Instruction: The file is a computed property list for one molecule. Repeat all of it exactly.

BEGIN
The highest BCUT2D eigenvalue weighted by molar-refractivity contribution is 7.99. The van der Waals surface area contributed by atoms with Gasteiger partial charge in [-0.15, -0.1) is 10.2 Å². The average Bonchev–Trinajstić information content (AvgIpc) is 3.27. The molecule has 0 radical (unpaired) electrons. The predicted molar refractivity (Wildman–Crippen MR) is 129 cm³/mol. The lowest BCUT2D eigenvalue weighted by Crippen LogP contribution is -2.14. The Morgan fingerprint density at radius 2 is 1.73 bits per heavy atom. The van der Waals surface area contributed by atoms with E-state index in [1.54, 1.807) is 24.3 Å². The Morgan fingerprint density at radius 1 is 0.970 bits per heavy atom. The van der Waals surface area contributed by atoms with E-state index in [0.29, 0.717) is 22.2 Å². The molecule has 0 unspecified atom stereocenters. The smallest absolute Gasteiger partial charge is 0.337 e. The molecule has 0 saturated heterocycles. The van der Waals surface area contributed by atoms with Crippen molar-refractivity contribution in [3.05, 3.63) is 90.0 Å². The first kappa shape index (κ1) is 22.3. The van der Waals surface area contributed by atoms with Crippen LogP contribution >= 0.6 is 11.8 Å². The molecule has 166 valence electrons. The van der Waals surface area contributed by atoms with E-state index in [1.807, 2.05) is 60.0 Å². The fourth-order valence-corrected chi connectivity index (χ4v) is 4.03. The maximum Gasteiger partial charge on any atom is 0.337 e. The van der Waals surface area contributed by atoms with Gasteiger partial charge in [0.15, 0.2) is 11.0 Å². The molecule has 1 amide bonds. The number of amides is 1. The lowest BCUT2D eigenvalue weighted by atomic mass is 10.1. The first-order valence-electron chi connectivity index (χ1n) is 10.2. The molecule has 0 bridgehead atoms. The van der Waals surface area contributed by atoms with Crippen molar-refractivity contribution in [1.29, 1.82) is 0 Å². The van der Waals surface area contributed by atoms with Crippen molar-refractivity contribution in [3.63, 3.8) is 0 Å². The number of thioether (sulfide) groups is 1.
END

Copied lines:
The highest BCUT2D eigenvalue weighted by molar-refractivity contribution is 7.99. The van der Waals surface area contributed by atoms with Gasteiger partial charge in [-0.15, -0.1) is 10.2 Å². The average Bonchev–Trinajstić information content (AvgIpc) is 3.27. The molecule has 0 radical (unpaired) electrons. The predicted molar refractivity (Wildman–Crippen MR) is 129 cm³/mol. The lowest BCUT2D eigenvalue weighted by Crippen LogP contribution is -2.14. The Morgan fingerprint density at radius 2 is 1.73 bits per heavy atom. The van der Waals surface area contributed by atoms with E-state index in [1.54, 1.807) is 24.3 Å². The Morgan fingerprint density at radius 1 is 0.970 bits per heavy atom. The van der Waals surface area contributed by atoms with E-state index in [0.29, 0.717) is 22.2 Å². The molecule has 0 unspecified atom stereocenters. The smallest absolute Gasteiger partial charge is 0.337 e. The molecule has 0 saturated heterocycles. The van der Waals surface area contributed by atoms with Crippen molar-refractivity contribution in [3.05, 3.63) is 90.0 Å². The first kappa shape index (κ1) is 22.3. The van der Waals surface area contributed by atoms with Crippen LogP contribution >= 0.6 is 11.8 Å². The molecule has 166 valence electrons. The van der Waals surface area contributed by atoms with E-state index in [1.807, 2.05) is 60.0 Å². The fourth-order valence-corrected chi connectivity index (χ4v) is 4.03. The maximum Gasteiger partial charge on any atom is 0.337 e. The van der Waals surface area contributed by atoms with Gasteiger partial charge in [0.15, 0.2) is 11.0 Å². The molecule has 1 amide bonds. The number of amides is 1. The lowest BCUT2D eigenvalue weighted by atomic mass is 10.1. The first-order valence-electron chi connectivity index (χ1n) is 10.2. The molecule has 0 bridgehead atoms. The van der Waals surface area contributed by atoms with Crippen molar-refractivity contribution in [1.29, 1.82) is 0 Å². The van der Waals surface area contributed by atoms with Crippen molar-refractivity contribution in [3.63, 3.8) is 0 Å². The number of thioether (sulfide) groups is 1.